It must have been early November and was so very cold before we set off that we needed to keep our own coats on. We were anxious this would spoil things for people. I’m sure it would not have made much difference. Did anyone know who we were? The film hadn’t come out. We were riding on the wave that Arthur Ransome and his books were so well loved by the people of our nation.
What was fun, if a little odd, was that it was the first time, indeed the only time, that the Swallows and the Amazons had been in a dinghy together. As we were taken through the streets of London passers-by started to wave at us and we waved back. Soon it was waves all round. Being Titty, I had Swallow’s flag to fly. John let Nancy take the tiller.
We were amazed to find huge crowds of people had gathered and that it was all rather fun. I don’t know why but Sten must have joined my mother on the pavement by the time this shot was taken. I can see the back of his head in this next photograph. He is wearing the tartan hat Claude Whatham bought him at Blackpool fun-fair.
Jeremy Fisher Frog was leaping about in front of us, which was rather amazing. With him danced other representatives from the Tales of Beatrix Potter, The Royal Ballet’s wonderful feature film that also came out in 1973/4. We were marking the 35th anniversary of EMI, whilst bringing the Lake District to London Town, which is something we all could celebrate.
Since we didn’t have to talk to anyone, we were able to enjoy being involved in the pageant, which included so many icons of British Life.
I hadn’t met a Pearly Queen before, but there was a whole clan of them in their glorious suits, lovingly embroidered with mother of pearl buttons. I resolved to collect enough to adorn my own jacket. My favorite view was of HM the Queen’s gold state coach pulled by her lovely white horses, six in hand. I’d been to see them at the Royal Mews when we came up for my first interview at Theatre Projects offices in Longacre when I first met our director Claude Whatham.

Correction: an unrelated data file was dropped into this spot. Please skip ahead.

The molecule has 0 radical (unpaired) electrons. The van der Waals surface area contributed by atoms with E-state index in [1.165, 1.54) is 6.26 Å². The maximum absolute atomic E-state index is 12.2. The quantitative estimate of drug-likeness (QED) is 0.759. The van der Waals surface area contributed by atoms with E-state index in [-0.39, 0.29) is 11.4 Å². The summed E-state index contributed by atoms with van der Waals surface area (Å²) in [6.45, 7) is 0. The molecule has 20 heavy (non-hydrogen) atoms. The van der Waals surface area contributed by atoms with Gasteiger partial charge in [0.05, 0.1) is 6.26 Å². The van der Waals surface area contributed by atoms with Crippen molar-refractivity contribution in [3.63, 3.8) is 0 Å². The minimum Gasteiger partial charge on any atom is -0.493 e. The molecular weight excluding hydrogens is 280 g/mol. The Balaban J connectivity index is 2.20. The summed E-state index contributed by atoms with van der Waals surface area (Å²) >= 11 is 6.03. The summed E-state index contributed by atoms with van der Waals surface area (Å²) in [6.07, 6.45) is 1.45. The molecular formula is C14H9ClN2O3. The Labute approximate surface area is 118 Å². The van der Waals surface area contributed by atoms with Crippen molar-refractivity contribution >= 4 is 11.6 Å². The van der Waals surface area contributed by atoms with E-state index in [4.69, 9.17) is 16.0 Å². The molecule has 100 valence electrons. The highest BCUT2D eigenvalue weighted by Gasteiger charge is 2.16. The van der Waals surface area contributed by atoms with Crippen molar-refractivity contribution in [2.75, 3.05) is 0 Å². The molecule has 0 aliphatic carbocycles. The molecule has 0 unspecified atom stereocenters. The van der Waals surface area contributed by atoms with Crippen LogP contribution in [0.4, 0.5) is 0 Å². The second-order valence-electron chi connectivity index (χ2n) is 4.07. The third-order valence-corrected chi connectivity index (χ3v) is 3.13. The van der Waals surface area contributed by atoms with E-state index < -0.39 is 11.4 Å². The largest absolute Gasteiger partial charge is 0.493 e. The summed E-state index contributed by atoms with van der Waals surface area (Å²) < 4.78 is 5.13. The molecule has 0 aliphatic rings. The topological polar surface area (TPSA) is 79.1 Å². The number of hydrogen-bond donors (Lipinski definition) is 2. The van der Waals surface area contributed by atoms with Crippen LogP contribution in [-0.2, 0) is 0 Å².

My mother took a photograph of the Queen’s Drum Horse. Much later she found that he was a stallion, on offer as part of a British Horse Society breeding improvement scheme. He was brought over to service her Irish mare Gerty. The result was a lanky skewbald called Nimrod, an enormous gelding who Andrew Parker Bowles rejected on behalf of the British Army. This proved an error. Like most heavy horses Nimrod was just slow to grow. He eventually became a national dressage champion, although not in our hands.
We have one last photograph which shows that the float in front of us depicted an EMI film crew, with 2K lights, a camera and technicians. It is studing this photograph that made me feel that we were not in Swallow as the transom seems so differnet. I don’t suppose anyone else noticed.
Funnily enough I was in a boat for the Lord Mayor’s Show this year. We rowed up the Thames in the Lord Mayor’s procession on Saturday 12th November.
I am on the crew of the Drapers’ Barge, Royal Thamesis a 33 foot shallop, which I last rowed on the tideway for the re-creation of Nelson’s funeral covered by Sky TV. You may have seen her taking part as the in the Queen’s Jubilee Pageants. We have been asked to take part in the procession of boats that heralds the Lord Mayor’s Show this coming November.
This colour footage shows various aspects of the Lord Mayor’s procession in 1973 including the Queen’s Gold State Coach built in 1762 and a float with Daleks, which must represent Doctor Who, a series I worked on about ten years later when at the BBC.